Retired state trooper provides Bowden's security
Florida State coach Bobby Bowden doesn't stray far on game days without his longtime companion and game-day protector, former state trooper Billy Smith. The two have been together during the best, and worst, of times.
Billy Smith was dispatched to Bowden's home late at night to inform him that his grandson and former son-in-law were killed in a car wreck days before Florida State's season opener at Miami five years ago.
"That was probably, for me, the toughest thing I've ever had to do," said Smith, 78. "It was a tough, tough situation."
Smith says Bowden's job status at Florida State is also troubling for the coach who turns 80 next month.
"Outside of the week of the death of his family members, this past week has been pretty tough for him," said Smith. "It's not something that all of a sudden is going to disappear. He's going to have to deal with it on a daily basis and keep doing the job he's capable of doing and I think things will turn out fine."
The 6-foot-2, 220-pound Smith walked hand-in-hand with the much shorter, portly Bowden and Seminole players Saturday as the team came onto the field in a show of unity while the homecrowd applauded the gesture.
"I thought the fans treated him and the team as gracious as you could be treated," said Smith, who retired from the Florida Highway Patrol in 1985 after 32 years.
Bowden chuckled about their walk, thinking about the days the two could, and would, run onto the playing field together before a game.
"Now it's a very slow trot, both of us trying to keep up with each other," Bowden said.
"Every game that I've been here he's been there right by my side except for a couple games when he was sick," Bowden said. "It's very comforting to have him with you. He shoves anything in the way out of the way."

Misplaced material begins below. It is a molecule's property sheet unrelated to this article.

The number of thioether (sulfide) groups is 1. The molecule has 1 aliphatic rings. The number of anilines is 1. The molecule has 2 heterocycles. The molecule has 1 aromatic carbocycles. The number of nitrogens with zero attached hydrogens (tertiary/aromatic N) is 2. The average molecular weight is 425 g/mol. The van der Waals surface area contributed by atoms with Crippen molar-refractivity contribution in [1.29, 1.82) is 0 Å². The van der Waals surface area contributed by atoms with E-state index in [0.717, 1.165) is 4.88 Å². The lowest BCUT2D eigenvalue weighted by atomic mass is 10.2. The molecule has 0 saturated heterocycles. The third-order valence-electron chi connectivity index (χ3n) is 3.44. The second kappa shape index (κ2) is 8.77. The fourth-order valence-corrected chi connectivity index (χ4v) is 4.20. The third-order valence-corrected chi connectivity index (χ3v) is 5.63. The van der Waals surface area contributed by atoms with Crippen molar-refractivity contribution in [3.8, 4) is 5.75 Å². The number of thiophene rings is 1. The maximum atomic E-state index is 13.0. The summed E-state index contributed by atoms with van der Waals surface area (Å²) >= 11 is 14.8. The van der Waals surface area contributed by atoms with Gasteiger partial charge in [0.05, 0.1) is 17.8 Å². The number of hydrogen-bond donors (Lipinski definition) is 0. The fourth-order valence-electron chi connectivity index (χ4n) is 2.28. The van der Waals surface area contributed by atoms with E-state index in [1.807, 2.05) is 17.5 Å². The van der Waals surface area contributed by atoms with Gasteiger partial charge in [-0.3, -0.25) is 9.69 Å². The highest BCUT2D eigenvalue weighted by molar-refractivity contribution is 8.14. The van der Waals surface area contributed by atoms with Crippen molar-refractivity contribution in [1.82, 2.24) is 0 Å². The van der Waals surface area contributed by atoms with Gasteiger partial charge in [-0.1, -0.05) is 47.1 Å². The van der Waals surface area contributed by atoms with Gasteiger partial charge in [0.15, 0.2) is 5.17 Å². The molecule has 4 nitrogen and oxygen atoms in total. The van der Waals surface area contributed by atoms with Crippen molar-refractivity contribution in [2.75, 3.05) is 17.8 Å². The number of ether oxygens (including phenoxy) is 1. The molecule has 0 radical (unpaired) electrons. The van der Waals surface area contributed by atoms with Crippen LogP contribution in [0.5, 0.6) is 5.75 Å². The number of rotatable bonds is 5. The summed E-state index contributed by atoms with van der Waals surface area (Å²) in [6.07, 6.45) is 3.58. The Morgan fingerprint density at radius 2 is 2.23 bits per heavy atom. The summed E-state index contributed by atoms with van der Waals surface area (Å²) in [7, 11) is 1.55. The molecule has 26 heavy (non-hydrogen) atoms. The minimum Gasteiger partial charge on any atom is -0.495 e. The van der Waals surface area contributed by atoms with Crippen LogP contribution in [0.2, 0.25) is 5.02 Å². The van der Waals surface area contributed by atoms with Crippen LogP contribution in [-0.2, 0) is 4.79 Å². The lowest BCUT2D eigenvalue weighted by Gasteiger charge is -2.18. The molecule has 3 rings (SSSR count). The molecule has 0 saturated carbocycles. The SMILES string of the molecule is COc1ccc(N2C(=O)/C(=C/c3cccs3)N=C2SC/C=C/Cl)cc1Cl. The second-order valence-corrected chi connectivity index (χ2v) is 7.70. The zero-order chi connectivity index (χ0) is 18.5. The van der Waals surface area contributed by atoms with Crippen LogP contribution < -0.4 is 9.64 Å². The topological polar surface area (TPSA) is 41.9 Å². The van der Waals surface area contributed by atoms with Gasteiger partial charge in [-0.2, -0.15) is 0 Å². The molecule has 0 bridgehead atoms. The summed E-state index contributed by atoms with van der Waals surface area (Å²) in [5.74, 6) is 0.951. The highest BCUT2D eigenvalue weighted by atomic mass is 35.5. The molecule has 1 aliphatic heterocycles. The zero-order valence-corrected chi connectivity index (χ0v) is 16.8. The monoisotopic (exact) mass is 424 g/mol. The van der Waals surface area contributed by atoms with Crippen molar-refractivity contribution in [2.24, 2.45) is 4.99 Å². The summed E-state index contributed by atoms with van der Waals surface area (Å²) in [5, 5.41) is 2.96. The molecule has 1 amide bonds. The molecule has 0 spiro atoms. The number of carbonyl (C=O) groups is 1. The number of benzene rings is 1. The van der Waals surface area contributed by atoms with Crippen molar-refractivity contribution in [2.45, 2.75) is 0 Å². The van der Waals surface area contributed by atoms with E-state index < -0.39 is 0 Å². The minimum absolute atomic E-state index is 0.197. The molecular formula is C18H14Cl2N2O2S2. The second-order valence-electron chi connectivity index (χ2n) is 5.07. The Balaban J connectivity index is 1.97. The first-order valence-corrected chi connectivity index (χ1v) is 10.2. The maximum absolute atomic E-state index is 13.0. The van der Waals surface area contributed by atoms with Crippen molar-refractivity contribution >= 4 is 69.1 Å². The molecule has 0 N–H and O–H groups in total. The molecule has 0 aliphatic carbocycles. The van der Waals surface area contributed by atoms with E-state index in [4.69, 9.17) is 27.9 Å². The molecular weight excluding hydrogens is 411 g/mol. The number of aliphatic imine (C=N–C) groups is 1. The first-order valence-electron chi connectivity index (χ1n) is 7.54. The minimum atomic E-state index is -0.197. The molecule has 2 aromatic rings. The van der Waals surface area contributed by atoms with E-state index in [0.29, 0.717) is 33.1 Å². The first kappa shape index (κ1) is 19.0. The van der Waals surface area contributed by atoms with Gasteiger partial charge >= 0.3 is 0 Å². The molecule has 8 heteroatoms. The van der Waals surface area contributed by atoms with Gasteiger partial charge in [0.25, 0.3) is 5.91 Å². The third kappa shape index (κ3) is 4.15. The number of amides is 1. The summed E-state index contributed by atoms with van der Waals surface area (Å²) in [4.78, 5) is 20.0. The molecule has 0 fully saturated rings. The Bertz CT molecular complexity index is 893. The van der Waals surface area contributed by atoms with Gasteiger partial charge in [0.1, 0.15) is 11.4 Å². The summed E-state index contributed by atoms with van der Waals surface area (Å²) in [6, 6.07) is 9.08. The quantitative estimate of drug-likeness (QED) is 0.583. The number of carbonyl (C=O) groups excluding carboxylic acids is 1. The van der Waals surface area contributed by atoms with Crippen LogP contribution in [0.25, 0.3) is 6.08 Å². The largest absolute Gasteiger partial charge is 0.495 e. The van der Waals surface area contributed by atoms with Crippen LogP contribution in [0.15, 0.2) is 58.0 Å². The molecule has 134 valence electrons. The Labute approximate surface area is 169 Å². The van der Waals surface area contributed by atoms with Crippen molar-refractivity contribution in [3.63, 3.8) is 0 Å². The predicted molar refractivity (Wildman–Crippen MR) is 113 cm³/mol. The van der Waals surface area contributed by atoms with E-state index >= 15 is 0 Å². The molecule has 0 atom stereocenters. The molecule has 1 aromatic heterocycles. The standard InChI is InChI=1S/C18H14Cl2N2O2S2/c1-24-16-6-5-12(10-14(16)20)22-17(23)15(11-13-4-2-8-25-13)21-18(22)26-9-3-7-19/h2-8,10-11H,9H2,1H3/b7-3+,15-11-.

Smith is armed when he wears the uniform.
Bowden said there's been only one incident where he was threatened since coming to Florida State and he didn't know about it until after a game at South Carolina in the late 1980s.
"After the game there were highway patrolmen lining both sides of the path from the dressing room to the bus," Bowden said. "Bill told me that somebody had threatened me, told my secretary they were going to shoot me."
Bowden's longtime secretary, Sue Hall, had received a letter with a Pittsburgh, Pa., address from an individual who had apparently lost a significant amount of money the week before betting on college football and said he planned to kill the coach on Florida State's next out-of-town game.
Smith called South Carolina officials who provided plainclothes detectives and another 100 uniformed officers that night.
Smith had to persuade Bowden to skip the postgame autograph and picture sessions with fans and hightail it to a car pulled up alongside the stadium to get him to the airport.
Bowden recalled some occasions during his six years as head coach at West Virginia before coming to Florida State in 1976 when he could've used some protection.
"When I came off the field you had to walk through a little lane with spectators on both sides either cheering or yelling at you," Bowden recalled. "A guy took a swing one time, but he didn't get me."
Smith and Bowden are both Alabama natives. They have known each other since 1964 when Bowden was an assistant at Florida State and Smith became the security for former Seminole coach Bill Peterson, who had persuaded former Gov. Farris Bryant to allow a state trooper to accompany him for security purposes.
"I think what coach Peterson really wanted, and he loved publicity, he wanted the siren blowing and red lights flashing," Smith said.
In the intervening 45 years, Smith has missed only a half dozen games - one for his daughter's wedding and the others to resolve health issues. When Bowden replaced Darrell Mudra in 1976, he invited Smith to stay with him.
"It's more than a job, it's an honor to be asked to do it," said Smith, who joked that he started off on an unpaid basis and that it's been doubled every year. "I would just guess there is no law enforcement officer in the nation who has done this as long as I have. It's been a joy."